PIC's R99bn Nenegate loss normal, says Zuma

Cape Town - President Jacob Zuma views the fact that the Public Investment Corporation (PIC) lost R99bn within 48 hours after the sacking of former finance minister Nhlanhla Nene in December last year as a “normal" economic phenomenon.

The DA’s shadow minister of finance David Maynier asked Zuma if he would reconsider a previous statement that the markets had overreacted and people had exaggerated following the impact of his decision to replace Nene with little-known ANC MP David (Des) van Rooyen.

Maynier’s question came after PIC CEO Daniel Matjila admitted to Parliament in May that the asset manager, one of the largest in Africa, had lost more than R100bn within 48 hours after the removal of Nene on December 9. The funds were subsequently regained when the rand stabilised.

INFOGRAPHIC: From Nenegate to Brexit - see what moved rand the most

According to Matjila, the Government Employees Pension Fund lost R95bn, the Unemployment Insurance Fund R7bn and the Compensation Fund R3bn, while other funds took a hit of R1.2bn following 9/12 - the day Nene was briefly replaced with Van Rooyen as finance minister.

“However, beyond two days we’ve seen a significant recovery,” Matjila said in response to questions from MPs on May 10 about its investment mandates and details about the entities and companies it invests in.

READ: PIC lost over R100bn when Zuma fired Nene - CEO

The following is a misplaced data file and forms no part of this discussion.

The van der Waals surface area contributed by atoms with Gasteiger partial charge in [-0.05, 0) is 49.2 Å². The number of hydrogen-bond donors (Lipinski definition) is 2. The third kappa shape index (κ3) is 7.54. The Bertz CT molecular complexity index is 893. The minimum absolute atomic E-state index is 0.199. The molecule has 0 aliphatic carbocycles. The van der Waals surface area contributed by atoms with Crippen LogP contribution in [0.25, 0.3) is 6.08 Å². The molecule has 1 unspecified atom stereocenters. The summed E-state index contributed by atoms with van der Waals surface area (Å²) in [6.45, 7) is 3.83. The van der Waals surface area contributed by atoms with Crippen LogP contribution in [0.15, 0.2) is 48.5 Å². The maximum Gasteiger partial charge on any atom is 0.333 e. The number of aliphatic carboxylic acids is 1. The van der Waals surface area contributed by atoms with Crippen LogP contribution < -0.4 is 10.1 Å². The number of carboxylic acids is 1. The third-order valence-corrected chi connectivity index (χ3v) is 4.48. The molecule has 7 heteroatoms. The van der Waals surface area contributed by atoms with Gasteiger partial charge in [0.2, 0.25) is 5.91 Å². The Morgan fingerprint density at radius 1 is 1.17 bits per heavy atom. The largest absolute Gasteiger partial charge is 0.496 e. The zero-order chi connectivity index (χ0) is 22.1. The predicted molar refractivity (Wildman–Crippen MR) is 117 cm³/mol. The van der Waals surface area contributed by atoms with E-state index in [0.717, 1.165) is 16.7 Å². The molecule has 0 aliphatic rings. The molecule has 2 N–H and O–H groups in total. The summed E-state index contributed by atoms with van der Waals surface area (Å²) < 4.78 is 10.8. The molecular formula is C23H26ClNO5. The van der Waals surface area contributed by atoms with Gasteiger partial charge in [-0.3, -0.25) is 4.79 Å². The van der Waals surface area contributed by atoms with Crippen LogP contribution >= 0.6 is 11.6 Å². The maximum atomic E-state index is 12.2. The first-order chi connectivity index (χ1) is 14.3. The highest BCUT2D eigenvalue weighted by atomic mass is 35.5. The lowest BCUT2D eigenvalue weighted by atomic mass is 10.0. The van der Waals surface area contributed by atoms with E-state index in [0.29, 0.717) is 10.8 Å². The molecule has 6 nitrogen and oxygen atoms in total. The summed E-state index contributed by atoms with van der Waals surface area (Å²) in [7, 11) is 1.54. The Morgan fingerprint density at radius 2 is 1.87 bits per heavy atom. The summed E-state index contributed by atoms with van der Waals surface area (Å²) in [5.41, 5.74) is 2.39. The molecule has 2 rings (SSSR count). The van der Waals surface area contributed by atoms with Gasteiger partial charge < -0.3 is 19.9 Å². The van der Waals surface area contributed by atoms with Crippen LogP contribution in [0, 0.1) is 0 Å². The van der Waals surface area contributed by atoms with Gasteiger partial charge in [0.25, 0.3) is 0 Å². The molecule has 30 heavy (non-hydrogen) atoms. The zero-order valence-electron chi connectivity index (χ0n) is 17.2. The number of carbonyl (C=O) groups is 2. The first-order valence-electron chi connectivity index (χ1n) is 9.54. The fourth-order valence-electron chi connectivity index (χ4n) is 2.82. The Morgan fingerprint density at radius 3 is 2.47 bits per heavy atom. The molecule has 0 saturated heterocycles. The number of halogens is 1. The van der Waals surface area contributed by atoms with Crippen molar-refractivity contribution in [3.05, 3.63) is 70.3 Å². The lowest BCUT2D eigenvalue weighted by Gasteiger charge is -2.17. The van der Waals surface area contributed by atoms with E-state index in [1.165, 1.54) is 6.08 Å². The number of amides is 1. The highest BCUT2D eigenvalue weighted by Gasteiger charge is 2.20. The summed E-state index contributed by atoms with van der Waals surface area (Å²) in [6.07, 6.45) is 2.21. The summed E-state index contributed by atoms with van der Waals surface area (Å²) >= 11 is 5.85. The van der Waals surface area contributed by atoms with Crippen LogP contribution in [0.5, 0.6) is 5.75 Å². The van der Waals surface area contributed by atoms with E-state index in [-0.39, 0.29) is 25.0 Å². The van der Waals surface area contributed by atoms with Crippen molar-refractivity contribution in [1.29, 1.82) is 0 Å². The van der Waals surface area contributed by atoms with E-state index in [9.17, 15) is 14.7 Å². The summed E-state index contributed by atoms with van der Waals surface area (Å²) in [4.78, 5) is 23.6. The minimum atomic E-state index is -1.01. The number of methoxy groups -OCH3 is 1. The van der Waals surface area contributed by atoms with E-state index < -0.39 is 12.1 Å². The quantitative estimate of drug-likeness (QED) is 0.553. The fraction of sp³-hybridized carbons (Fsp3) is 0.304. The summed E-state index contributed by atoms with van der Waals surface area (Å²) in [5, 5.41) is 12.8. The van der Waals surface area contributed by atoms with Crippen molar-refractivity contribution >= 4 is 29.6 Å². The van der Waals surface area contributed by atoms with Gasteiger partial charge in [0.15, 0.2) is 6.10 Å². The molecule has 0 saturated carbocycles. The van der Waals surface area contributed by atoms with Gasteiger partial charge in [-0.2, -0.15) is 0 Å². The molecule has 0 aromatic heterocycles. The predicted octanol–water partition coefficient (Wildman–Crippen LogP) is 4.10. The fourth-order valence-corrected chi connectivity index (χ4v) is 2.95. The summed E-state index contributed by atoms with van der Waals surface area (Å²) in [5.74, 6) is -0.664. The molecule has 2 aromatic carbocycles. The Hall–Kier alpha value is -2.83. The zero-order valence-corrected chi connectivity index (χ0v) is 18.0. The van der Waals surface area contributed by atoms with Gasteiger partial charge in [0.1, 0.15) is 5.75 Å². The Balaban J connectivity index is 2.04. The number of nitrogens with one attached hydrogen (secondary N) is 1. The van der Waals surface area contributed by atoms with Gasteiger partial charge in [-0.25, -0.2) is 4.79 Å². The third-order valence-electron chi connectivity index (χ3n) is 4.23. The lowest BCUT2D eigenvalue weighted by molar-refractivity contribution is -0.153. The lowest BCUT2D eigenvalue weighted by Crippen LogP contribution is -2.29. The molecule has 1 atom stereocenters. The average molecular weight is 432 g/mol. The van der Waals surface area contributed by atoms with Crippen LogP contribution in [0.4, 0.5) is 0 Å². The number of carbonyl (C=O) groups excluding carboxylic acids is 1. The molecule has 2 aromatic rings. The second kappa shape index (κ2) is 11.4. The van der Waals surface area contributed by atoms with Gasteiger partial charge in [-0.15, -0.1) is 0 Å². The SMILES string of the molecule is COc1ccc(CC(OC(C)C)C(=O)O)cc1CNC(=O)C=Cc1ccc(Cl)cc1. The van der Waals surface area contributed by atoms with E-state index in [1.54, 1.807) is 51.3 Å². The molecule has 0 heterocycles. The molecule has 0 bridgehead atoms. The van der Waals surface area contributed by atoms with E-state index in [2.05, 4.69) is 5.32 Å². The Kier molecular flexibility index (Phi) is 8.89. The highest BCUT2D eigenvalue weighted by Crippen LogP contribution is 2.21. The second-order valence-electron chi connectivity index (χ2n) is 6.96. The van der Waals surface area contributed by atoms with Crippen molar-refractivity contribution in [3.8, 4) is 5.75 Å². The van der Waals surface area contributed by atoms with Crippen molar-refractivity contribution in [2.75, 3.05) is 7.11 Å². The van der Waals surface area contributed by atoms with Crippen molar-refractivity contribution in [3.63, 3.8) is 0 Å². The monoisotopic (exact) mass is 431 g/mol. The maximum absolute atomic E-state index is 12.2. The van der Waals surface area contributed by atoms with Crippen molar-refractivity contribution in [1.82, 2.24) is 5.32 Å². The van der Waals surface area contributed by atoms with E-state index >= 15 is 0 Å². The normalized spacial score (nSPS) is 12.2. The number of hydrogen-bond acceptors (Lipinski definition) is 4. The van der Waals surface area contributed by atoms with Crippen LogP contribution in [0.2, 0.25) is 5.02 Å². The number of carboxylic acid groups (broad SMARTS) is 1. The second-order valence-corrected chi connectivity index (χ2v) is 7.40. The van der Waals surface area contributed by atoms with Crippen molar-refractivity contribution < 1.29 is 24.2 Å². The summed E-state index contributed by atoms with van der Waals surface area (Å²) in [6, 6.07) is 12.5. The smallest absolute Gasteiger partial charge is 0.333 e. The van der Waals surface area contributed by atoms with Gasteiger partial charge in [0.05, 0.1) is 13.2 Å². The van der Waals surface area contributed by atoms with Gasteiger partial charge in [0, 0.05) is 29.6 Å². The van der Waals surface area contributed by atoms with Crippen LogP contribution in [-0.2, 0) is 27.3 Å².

In January this year, Zuma said the markets overreacted when he replaced Nene and people “exaggerated" the situation. He insisted that it had been the right decision to appoint Van Rooyen.

READ: Van Rooyen was highly qualified for finance job, says Zuma

In response to Maynier’s question, Zuma wrote that the currencies of countries that have international trade linkages are “contagiously linked to both domestic and global temporal events”.

“This is called incidence of speculative attacks. South Africa is no exception.”

According to Zuma, global and domestic events and shocks in November and December had a negative impact on the rand.

Global factors included the “oil price, figures from China and US interest rates”.

Zuma acknowledged that domestically the “sovereign downgrading of South Africa in December and changing of the minister of finance” impacted the local currency's exchange rate. 

"The latter incident caused a spike in the rand and within three days, the rand recovered back to the pre-9 December 2015 levels," he said.

About the PIC’s temporary R99bn loss, Zuma said the loss and subsequent recovery of the money are “normal occurrences in speculative global and domestic attacks”. 

He believed the government showed commitment to grow the economy by implementing the National Development Plan,  and that markets “continue to show resilience”.

“Our efforts of galvanising government, business and labour to work together to implement the 9-point plan and implement critical reforms are proving to be a solution in fast-tracking growth in the economy.”

South Africa’s economy contracted by 1.2% in the first quarter of 2016, while the International Monetary Fund revised the country’s growth prospects downwards from 0.6% to 0.1%.

We live in a world where facts and fiction get blurred
In times of uncertainty you need journalism you can trust. For 14 free days, you can have access to a world of in-depth analyses, investigative journalism, top opinions and a range of features. Journalism strengthens democracy. Invest in the future today. Thereafter you will be billed R75 per month. You can cancel anytime and if you cancel within 14 days you won't be billed. 
Subscribe to News24
Rand - Dollar
Rand - Pound
Rand - Euro
Rand - Aus dollar
Rand - Yen
Brent Crude
Top 40
All Share
Resource 10
Industrial 25
Financial 15
All JSE data delayed by at least 15 minutes Iress logo
Company Snapshot